Bacon makes everything better. From salads to soups, and casseroles, or even just a pot of beans, throw in a little bacon to easily enjoy a heightened flavor profile. Morning breakfast, tea time brunch, a light lunch, an elaborate afternoon snack, or a dinner topper, dessert… the delights and innovations of the humble bacon know no bounds. And at Hunter Cattle, we delight in providing bacon that is seasoned to provide an easy addition to any meal, or simply eaten all by its wholesome lonesome.

I like to add our sea salt and pepper bacon to make a sandwich like the classic BLT, giving it a lovely, salty crunch. For eating by itself or with a side of eggs, our blackstrap molasses bacon makes a great companion. Smoked with mesquite oak hardwood, even our long-time employees have difficulty keeping their mouths from watering when we pull the bellies fresh from the smoker.

Some Health Benefits

Bacon is sliced meat taken from pork belly, and while even the pickiest eaters have a love for this meaty treat, thoughts of high cholesterol and fat have led many to believe bacon is not a healthy option. Let’s consider the good. The fat in bacon consists of about 50% monounsaturated fat that contains oleic acid also known as the “heart healthy” fat that is found in olive oil. Trace minerals, such as selenium and phosphorus, are found within pork products. Not to mention being rich in iron, potassium, zinc, and magnesium. It is full of a range of B vitamins, a mineral to help convert food into energy for our cells to maintain health. And of course, protein is a major component of what makes bacon a powerhouse cut of meat in the kitchen.

Many of the concerns with cholesterol and saturated fat are controversial, and difficult, for a layman such as myself, to grasp when venturing into the weeds of nutritionist debates. Overall, cholesterol was an area of concern in the past, experts now mostly agree that dietary cholesterol has at most minor impacts on cholesterol levels in the blood.

How Our Bacon is Different

Unlike most processed pork you would find in the supermarket, we do NOT include nitrates in our bacon. Nitrates are used in curing processes to help prevent the growth of harmful bacteria. It is also what keeps the red color in meat for a long time on the shelf, but this can lead to potential harm to the body. Nitrates cannot be broken down by stomach acid, so we must rely on our gut biome to break it down into the water-soluble chemical, nitrite. While only a slight risk, nitrite can react with enzymes in the body to become a hazardous material known as nitrosamine, which has been linked to increased cancer risk. Nitrosamine can also be created when cooking bacon with added nitrates at high heat. The takeaway here is – Nitrates have been associated with increased cancer risk.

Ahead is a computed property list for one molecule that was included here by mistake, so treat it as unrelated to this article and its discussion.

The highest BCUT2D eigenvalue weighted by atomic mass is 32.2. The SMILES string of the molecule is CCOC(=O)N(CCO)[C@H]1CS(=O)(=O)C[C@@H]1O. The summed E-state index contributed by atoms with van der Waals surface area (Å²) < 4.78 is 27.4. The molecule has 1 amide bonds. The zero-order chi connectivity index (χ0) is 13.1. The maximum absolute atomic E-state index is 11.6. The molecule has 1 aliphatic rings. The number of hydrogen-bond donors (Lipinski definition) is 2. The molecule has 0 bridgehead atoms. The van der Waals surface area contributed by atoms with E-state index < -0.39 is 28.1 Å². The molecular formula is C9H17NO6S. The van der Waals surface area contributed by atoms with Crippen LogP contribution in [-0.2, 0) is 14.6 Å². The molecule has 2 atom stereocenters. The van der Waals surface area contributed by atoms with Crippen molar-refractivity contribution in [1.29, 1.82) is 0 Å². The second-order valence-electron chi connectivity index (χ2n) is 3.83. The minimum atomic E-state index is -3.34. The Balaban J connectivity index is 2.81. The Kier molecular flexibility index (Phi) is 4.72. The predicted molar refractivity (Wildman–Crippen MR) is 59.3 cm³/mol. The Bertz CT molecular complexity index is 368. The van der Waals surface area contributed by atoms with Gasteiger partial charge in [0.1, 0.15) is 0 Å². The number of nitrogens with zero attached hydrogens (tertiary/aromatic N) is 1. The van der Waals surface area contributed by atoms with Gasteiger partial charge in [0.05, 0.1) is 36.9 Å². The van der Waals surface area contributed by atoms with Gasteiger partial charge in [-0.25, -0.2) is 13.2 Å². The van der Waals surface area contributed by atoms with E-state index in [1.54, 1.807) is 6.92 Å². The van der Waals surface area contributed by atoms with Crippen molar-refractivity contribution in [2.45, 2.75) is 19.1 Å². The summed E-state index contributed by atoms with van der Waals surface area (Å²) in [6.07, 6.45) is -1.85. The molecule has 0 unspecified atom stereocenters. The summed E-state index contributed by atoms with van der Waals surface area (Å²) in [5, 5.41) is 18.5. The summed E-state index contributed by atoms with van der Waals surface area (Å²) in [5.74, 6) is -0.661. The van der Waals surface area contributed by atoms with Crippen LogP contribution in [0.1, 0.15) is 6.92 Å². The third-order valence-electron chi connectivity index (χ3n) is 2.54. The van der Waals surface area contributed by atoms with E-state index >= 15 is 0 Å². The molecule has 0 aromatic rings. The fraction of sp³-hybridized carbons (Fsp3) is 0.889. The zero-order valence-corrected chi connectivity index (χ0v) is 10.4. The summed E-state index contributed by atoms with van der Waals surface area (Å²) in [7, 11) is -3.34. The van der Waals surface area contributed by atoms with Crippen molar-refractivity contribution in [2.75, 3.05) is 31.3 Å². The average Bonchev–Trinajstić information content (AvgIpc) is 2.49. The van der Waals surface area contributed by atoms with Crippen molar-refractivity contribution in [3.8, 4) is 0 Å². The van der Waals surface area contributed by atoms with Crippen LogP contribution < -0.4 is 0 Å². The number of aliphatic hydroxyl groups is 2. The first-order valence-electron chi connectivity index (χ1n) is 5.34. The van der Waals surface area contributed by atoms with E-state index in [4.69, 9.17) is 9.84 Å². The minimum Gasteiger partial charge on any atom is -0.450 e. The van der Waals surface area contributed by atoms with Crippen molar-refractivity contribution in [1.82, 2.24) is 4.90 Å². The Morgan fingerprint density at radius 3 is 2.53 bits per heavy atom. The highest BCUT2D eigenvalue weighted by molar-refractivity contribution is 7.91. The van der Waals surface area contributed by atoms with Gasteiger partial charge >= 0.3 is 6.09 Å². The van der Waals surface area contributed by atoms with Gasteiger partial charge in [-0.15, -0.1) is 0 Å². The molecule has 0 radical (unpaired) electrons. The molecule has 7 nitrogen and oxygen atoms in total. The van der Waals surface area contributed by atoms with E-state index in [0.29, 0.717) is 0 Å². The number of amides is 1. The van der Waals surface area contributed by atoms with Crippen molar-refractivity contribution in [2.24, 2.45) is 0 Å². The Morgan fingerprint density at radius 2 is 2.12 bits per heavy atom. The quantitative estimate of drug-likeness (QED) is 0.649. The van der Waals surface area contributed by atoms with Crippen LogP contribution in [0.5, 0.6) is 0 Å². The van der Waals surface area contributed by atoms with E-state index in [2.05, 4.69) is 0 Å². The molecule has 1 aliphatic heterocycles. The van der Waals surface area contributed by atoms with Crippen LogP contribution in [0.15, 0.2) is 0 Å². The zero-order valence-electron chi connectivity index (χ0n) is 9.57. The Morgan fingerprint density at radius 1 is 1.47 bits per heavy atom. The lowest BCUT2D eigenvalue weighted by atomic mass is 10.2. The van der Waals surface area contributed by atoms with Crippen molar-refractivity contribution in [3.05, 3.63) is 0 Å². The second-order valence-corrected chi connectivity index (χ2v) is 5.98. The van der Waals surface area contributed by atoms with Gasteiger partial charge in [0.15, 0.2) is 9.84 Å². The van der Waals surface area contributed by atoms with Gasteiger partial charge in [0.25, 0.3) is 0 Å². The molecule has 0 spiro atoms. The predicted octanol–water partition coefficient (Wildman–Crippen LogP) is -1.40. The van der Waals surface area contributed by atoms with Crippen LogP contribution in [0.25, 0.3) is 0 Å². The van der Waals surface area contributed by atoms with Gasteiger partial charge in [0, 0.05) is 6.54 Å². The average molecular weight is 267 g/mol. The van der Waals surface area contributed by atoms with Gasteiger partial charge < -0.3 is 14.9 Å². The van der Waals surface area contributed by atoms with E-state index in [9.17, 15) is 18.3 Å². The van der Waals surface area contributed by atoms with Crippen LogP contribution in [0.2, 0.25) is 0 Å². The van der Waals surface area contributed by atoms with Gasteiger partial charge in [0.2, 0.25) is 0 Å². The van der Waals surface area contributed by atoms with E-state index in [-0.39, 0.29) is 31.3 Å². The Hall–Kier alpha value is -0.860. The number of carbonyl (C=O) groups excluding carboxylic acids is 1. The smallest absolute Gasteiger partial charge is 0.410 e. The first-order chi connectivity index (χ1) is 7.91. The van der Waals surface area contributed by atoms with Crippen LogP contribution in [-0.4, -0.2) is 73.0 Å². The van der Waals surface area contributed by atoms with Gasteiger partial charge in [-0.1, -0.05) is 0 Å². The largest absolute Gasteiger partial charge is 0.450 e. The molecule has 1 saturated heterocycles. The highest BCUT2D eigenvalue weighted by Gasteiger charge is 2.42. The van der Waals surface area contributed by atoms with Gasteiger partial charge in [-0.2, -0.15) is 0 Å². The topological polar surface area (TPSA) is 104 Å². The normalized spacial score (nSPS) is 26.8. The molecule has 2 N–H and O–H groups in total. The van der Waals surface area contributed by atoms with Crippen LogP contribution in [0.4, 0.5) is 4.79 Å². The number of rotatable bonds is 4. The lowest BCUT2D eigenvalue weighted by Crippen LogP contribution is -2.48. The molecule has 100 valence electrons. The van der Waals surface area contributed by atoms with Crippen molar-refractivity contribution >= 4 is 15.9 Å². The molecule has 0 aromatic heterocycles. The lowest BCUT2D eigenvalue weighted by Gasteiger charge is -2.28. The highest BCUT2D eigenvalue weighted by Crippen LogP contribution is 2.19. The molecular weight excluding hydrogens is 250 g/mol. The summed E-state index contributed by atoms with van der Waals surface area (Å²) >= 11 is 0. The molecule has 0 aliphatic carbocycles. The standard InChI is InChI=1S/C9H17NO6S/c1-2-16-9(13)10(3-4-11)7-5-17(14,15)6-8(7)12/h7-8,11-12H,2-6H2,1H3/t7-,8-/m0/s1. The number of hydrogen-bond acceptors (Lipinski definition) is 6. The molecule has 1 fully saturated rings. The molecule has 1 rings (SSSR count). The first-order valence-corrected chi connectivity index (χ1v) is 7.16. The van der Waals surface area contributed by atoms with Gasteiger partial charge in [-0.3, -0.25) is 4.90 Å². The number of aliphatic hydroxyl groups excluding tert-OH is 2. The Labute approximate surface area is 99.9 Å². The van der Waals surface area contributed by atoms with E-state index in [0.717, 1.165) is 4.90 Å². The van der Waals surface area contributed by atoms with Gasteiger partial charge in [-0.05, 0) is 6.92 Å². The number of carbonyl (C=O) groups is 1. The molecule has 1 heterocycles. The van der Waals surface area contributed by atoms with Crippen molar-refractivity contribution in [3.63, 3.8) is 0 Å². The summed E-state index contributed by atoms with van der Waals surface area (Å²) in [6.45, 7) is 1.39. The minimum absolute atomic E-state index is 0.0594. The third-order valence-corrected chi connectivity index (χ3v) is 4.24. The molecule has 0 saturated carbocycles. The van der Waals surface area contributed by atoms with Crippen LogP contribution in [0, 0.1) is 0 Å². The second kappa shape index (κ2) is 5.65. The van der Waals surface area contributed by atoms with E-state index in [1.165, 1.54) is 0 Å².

Due to the health concerns above and the added digestive discomfort when eating nitrate-filled meat, we went in a different direction. Using vacuum-sealed technology and freezing our products, we can provide meat that can be served without the addition of nitrates. In turn, eating our bacon can provide the nutritional value that pork delivers, without the associated risk of any harmful additives. And it goes smoothly with sensitive stomachs!

The Tried and True Method

If you are a wild jackal like me, then a 12 oz pack of bacon is equivalent to one serving. The method that I use to prepare bacon is relatively mess-free and mostly hands-off. All you need is a baking tray, some parchment paper or tinfoil, an oven, and your choice of our sea salt and pepper or blackstrap bacon.

Preheat the oven to 400 degrees, line your baking (bacon) tray with parchment or foil, array the bacon in a single layer and toss it in. Let this bake for 14-16 minutes depending on your desire for crispiness. Once golden brown and sizzling, take the tray from the oven and transfer the bacon with tongs to a paper towel-covered plate. Once it’s cooled you have a very easy cleanup and a plate full of bacon!